New Overtime Rules for Washington and Pennsylvania in 2021

Washington and Pennsylvania have introduced new overtime rules going into 2021. Here’s what you need to know.

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Employers in WA and PA — don’t miss these new OT rules and guidelines

If you’ve recently finished up your payroll for the end of 2020, you may want to think about adjustments due to minimum wage law updates in 2021.

Outside of the federal standards, many states have their own overtime pay laws. For example, Illinois, New York, and Wisconsin have specific laws to limit overtime. In 2021, 2 states have already instituted salary threshold increases for the next decade, which also makes overtime pay a possibility for thousands of workers.

Washington State and Pennsylvania have introduced new overtime pay rules going into 2021. These new laws come a year after the 2019 federal update to the Fair Labor Standards Act increased standard salary levels across the board, thus making 1.2 million workers eligible for overtime pay.

If well managed, most employers recognize the benefits of overtime, despite the cost:

  • Increased flexibility
  • The ability to deal with short-term busy periods or bottlenecks without new hires, and
  • Reduced work disruptions

Some industries use overtime more than others, with agriculture and transportation leading the trend with over 50% of their workforce clocking in for overtime pay.

Even if you don’t plan to provide many opportunities for overtime, it’s common to include overtime policies in your employee handbook for reference. Having such policies can also be useful during extremely busy seasons, such as during the holidays, when you may not have time to hire help.

On the downside, overtime can also drain the bottom line if not used effectively. For many companies, it makes more sense to pay employees a higher salary to avoid paying higher overtime salaries.

New overtime guidelines for Washington in 2021

Starting January 1st, 2021, the Washington State Department of Labor and Industries (L&I) raised minimum wage for workers to $13.69 an hour. This means that the salary threshold for overtime-exempt employees changed as well. For Washington-based businesses, how quickly you must adapt to the new law depends on your business size.

Starting January 1st, 2021, the Washington State Department of Labor and Industries (L&I) raised minimum wage for workers to $13.69 an hour. This means that the salary threshold for overtime-exempt employees changed as well.
  • Small businesses with less than 50 employees must pay employees 1.5x more than the minimum wage to qualify for overtime exemption. This amounts to $821.40 a week.
  • Large businesses with over 51 employees must pay employees at least 1.75x more than the minimum wage, or $958.30 a week, for them to be exempt.

The rules differ for computer professionals who are paid by the hour. In order for these employees to be exempt from overtime pay:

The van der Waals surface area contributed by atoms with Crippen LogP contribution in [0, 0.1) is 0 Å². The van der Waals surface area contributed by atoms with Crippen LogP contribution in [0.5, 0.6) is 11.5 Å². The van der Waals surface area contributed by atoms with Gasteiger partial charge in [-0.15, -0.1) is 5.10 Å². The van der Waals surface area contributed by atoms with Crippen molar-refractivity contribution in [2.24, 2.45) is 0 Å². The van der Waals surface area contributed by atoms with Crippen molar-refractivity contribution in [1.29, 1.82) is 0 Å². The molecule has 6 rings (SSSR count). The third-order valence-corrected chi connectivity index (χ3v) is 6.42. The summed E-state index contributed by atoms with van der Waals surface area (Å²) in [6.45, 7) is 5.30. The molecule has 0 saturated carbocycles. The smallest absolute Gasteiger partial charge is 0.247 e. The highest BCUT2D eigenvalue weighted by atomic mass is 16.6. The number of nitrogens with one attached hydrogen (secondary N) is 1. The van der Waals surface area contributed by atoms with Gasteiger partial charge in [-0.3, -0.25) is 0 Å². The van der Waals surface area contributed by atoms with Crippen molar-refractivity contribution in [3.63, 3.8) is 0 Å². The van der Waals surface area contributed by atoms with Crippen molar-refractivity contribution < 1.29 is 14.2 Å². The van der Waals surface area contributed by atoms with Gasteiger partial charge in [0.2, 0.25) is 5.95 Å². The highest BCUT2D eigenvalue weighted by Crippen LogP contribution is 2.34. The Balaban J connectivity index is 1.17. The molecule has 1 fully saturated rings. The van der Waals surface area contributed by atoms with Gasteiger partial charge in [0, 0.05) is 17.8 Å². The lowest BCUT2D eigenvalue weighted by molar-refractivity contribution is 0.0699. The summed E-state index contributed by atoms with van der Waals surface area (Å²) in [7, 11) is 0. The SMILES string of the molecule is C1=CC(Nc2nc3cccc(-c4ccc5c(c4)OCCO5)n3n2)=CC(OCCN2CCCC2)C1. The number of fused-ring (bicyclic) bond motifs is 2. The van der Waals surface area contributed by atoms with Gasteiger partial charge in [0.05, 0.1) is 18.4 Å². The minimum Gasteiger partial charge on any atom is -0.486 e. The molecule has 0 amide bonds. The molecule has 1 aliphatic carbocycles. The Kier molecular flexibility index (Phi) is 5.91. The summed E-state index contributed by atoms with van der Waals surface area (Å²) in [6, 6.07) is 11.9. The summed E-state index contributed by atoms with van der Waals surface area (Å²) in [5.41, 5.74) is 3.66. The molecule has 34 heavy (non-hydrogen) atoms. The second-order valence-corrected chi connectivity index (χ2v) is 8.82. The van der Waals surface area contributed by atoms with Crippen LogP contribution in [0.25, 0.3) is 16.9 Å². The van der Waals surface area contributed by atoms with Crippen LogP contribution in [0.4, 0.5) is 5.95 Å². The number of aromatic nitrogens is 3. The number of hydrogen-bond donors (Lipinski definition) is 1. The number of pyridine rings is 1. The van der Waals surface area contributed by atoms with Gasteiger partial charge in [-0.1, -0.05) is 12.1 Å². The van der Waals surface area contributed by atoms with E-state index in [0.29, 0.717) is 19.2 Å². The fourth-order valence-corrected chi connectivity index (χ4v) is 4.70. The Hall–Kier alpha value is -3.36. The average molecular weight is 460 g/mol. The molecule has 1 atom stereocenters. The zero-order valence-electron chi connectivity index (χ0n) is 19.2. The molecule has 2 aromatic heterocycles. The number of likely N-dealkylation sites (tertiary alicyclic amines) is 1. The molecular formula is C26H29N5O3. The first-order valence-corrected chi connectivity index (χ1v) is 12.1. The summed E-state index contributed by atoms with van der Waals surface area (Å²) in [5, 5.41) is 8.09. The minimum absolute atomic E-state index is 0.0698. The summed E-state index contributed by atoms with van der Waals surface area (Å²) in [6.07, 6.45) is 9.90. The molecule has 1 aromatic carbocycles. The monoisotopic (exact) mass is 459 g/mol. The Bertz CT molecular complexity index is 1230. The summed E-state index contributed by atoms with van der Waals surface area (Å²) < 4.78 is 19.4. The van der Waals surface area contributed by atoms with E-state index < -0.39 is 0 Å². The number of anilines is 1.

• Small businesses should pay computer professionals 2.75x the minimum wage or $37.65/hour.
  • Large businesses should pay 3.5x the minimum wage or $47.92/hour.

In addition, dairy workers are now entitled to overtime compensation.

This law intends to gradually increase the exemption threshold over time. Once the salary threshold for exemption reaches 2.5x the minimum wage in 2028, the law will be revisited.

To make the transition easier, L&I offers a free webinar and online course on the new overtime rules.

Overtime pay guidelines for Pennsylvania in 2021

In October of 2020, Pennsylvania also updated its minimum wage laws for the first time in 40 years. As a result, more than 143,000 people will now be eligible to receive overtime compensation.

Starting in October of 2021, the minimum salary threshold in Pennsylvania will raise to $780 per week, with another hike in 2022 to $875 per week.

Starting in October of 2021, the minimum salary threshold in Pennsylvania will raise to $780 per week, with another hike in 2022 to $875 per week. Finally, in 2023, the salary threshold will automatically adjust every 3 years.

Salaried workers in executive, administrative, other professions, or other exempted occupations who make more than the minimum salary threshold will not be eligible for overtime. However, both salary and hourly employees will be eligible for overtime pay if they work over 40 hours a week and earn less than the minimum salary threshold.

How to calculate overtime pay

The calculation for overtime pay is fairly simple:

Overtime Pay = Hourly Rate x 1.5 x Overtime hours

This same calculation is generally used whether or not an employee’s wages are based on an hourly schedule or whether they have a full salary. To find the hourly rate for your salaried employee, simply divide their annual salary number of assumed worked hours.

Double time vs. overtime pay

Double time is a compensation type that adds onto overtime pay and includes workers who work extremely long shifts. While the federal government offers no specific requirements, California offers some guidelines. Basically, if an employee works more than 12 hours in a single day or they work 7 consecutive days, they are eligible for double time pay.

This differs widely from overtime pay, which kicks in as soon as an employee works more than 40 hours a week and some professions are exempt.

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